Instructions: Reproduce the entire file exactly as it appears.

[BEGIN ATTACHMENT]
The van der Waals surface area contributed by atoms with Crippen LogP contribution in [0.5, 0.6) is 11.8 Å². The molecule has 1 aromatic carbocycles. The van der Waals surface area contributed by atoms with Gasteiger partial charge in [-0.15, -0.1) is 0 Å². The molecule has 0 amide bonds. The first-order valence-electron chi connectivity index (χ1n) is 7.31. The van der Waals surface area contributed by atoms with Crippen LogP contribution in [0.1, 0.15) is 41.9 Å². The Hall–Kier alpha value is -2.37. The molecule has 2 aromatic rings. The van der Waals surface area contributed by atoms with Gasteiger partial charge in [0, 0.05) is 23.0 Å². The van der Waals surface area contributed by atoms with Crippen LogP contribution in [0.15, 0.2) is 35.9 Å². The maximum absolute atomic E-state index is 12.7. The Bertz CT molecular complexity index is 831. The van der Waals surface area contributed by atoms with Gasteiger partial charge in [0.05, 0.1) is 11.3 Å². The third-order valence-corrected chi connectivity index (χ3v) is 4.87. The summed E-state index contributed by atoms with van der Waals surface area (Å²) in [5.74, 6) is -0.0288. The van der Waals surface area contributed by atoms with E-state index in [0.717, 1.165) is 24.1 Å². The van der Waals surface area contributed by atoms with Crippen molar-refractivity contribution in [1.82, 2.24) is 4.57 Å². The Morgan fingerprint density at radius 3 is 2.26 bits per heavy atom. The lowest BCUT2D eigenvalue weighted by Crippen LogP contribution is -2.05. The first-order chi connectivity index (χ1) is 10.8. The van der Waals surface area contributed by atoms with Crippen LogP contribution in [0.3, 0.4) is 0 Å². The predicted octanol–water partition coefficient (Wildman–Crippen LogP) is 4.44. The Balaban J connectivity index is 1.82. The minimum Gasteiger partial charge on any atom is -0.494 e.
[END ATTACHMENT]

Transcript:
The van der Waals surface area contributed by atoms with Crippen LogP contribution in [0.5, 0.6) is 11.8 Å². The molecule has 1 aromatic carbocycles. The van der Waals surface area contributed by atoms with Gasteiger partial charge in [-0.15, -0.1) is 0 Å². The molecule has 0 amide bonds. The first-order valence-electron chi connectivity index (χ1n) is 7.31. The van der Waals surface area contributed by atoms with Crippen LogP contribution in [0.1, 0.15) is 41.9 Å². The Hall–Kier alpha value is -2.37. The molecule has 2 aromatic rings. The van der Waals surface area contributed by atoms with Gasteiger partial charge in [0, 0.05) is 23.0 Å². The van der Waals surface area contributed by atoms with Crippen LogP contribution in [0.15, 0.2) is 35.9 Å². The maximum absolute atomic E-state index is 12.7. The Bertz CT molecular complexity index is 831. The van der Waals surface area contributed by atoms with Gasteiger partial charge in [0.05, 0.1) is 11.3 Å². The third-order valence-corrected chi connectivity index (χ3v) is 4.87. The summed E-state index contributed by atoms with van der Waals surface area (Å²) in [5.74, 6) is -0.0288. The van der Waals surface area contributed by atoms with E-state index in [0.717, 1.165) is 24.1 Å². The van der Waals surface area contributed by atoms with Crippen molar-refractivity contribution in [1.82, 2.24) is 4.57 Å². The Morgan fingerprint density at radius 3 is 2.26 bits per heavy atom. The lowest BCUT2D eigenvalue weighted by Crippen LogP contribution is -2.05. The first-order chi connectivity index (χ1) is 10.8. The van der Waals surface area contributed by atoms with Crippen LogP contribution in [0.3, 0.4) is 0 Å². The predicted octanol–water partition coefficient (Wildman–Crippen LogP) is 4.44. The Balaban J connectivity index is 1.82. The minimum Gasteiger partial charge on any atom is -0.494 e.